Though some may believe there is a culture gap here, the real reason more non-custodial parents contribute to child support in the U.S. than do their counterparts in Japan is legal in nature. Custody and child support agreements are integral to divorce settlements in the U.S., whereas in Japan there is no “settlement” unless the spouses for whatever reason execute their divorce through family court or with the assistance of an arbitrator. Legal means tend to be sought only when one of the spouses doesn’t want a divorce, so the one who does has to force the matter. This is another reason why few non-custodial parents pay child support.

In the vast majority of divorce cases, the mother takes custody of the child, and if she is the party suing for divorce, it will be easier for the husband to cut a deal that does not include child support. If the divorce was the husband’s idea, that it is more likely he will be willing to pay. In any event, without legal enforcement, the custodial spouse can’t compel the non-custodial spouse to pay. The new box will not compel anyone to do anything, either. In a way, it’s simply a reminder, but once the notification is filed, checked boxes or no checked boxes, the divorce is final.

If a couple did settle the matter of child support through a court or mediation and the non-custodial spouse does not pay what he’s supposed to pay, the custodial spouse can file a complaint and the court can attach the scofflaw parent’s wages, take money out of his savings or put a lien on his property. Another way the custodial parent can legally compel child support is by having the non-custodial parent declare in writing that he will pay child support and then having the document notarized.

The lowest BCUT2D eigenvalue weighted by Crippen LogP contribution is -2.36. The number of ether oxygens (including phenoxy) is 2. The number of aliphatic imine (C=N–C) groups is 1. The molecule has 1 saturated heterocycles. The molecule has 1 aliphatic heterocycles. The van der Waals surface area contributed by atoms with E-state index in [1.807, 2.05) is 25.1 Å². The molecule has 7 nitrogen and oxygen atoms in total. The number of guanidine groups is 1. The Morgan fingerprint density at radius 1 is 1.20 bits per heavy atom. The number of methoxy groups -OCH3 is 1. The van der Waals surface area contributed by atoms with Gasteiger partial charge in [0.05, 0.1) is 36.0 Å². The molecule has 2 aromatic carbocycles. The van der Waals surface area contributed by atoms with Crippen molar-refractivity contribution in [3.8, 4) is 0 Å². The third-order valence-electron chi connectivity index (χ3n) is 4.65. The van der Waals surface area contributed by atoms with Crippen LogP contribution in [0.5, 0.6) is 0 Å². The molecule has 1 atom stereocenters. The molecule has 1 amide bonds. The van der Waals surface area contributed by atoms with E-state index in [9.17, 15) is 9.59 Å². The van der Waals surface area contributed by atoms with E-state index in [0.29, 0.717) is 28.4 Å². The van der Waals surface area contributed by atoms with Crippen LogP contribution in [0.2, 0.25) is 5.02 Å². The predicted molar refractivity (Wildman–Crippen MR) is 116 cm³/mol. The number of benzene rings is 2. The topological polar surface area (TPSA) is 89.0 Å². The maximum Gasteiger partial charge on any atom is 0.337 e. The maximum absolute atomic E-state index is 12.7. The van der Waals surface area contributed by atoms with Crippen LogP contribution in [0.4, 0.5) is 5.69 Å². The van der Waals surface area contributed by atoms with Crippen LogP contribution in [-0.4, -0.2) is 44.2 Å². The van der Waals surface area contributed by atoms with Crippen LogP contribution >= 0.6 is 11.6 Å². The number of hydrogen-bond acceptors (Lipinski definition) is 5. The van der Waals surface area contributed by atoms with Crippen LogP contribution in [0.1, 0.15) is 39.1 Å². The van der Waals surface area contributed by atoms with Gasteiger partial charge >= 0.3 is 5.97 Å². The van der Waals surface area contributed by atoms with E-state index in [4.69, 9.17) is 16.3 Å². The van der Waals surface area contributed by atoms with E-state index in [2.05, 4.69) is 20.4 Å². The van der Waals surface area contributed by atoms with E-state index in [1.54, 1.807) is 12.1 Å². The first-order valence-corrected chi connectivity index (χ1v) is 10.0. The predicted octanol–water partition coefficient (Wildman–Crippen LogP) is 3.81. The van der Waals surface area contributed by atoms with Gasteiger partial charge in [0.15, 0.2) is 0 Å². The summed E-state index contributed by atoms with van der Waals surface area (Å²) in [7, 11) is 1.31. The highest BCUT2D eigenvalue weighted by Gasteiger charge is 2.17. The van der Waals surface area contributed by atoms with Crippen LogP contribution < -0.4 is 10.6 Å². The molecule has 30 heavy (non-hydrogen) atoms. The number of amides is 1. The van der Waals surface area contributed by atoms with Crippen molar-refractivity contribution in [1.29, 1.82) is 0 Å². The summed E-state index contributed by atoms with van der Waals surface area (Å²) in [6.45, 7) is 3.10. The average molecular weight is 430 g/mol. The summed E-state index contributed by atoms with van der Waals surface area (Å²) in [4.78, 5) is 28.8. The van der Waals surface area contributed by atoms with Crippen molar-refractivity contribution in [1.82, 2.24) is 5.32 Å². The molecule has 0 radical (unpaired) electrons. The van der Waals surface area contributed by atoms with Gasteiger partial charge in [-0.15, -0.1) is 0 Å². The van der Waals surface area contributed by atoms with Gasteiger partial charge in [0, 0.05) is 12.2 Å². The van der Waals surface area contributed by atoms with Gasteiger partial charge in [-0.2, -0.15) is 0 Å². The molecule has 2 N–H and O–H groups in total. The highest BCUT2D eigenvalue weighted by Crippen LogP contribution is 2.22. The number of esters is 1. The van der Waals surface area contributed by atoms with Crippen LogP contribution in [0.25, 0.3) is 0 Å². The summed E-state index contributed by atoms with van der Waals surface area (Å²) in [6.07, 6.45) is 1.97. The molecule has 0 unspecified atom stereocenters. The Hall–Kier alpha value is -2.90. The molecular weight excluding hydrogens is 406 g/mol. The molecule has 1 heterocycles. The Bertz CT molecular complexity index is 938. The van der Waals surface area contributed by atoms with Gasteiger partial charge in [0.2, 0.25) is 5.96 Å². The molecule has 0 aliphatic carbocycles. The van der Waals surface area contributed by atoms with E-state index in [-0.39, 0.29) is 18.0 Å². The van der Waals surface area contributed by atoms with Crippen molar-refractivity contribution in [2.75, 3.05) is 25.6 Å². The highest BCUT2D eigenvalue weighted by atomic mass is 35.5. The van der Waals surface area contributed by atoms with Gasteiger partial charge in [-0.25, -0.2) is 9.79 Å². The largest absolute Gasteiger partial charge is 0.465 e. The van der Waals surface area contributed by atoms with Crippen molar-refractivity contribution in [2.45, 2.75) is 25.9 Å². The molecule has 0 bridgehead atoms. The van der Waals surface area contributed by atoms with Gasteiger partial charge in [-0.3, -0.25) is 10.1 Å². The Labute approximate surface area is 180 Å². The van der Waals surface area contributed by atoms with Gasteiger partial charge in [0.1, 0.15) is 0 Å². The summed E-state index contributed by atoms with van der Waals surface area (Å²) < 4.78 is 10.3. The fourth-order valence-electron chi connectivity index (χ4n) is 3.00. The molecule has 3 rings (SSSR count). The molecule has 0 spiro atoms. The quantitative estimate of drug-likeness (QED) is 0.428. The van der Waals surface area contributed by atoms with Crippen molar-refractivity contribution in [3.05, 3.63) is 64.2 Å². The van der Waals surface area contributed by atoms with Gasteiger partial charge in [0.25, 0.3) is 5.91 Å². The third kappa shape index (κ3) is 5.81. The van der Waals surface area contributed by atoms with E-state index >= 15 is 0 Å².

A representative of a single parent support organization told Tokyo Shimbun that couples seeking divorce should understand that verbal agreements on visitation and child support cannot be enforced, which is why the center is urging local governments to explain this to potential divorcees when pointing out the existence of the new box. (When we went to pick up a form at our own local office, they were simply sitting in a tray on a counter. The clerk said cheerfully, “Feel free to take one.”)

They should actually tell the applicant that child support can only be binding if it is authorized through a judge, mediation or notary public. Of the 400 cases the organization handled in 2011, there were 120 that involved custodial parents seeking child support from ex-spouses. Often, a couple is so desperate to get the divorce that they never think through such matters carefully, and later, when the cost of raising a child becomes too burdensome, the custodial parent has nowhere to turn.

In fact, a custodial parent can go to court after a divorce and ask for child support from his or her ex-spouse, but it’s much easier if it’s done before the divorce is finalized. Child support is becoming more of a public issue since almost 50 percent of single mothers, most of whom are divorced, now live below the official poverty line. Granted, the government will pay an allowance to these mothers, so maybe the new box is merely a means to a very different end: relieving some of the financial burden on the public sector. (Until 2010 single fathers could not receive this allowance.) In any case, the new box is really nothing more than a token acknowledgement of the situation, but at least it’s something.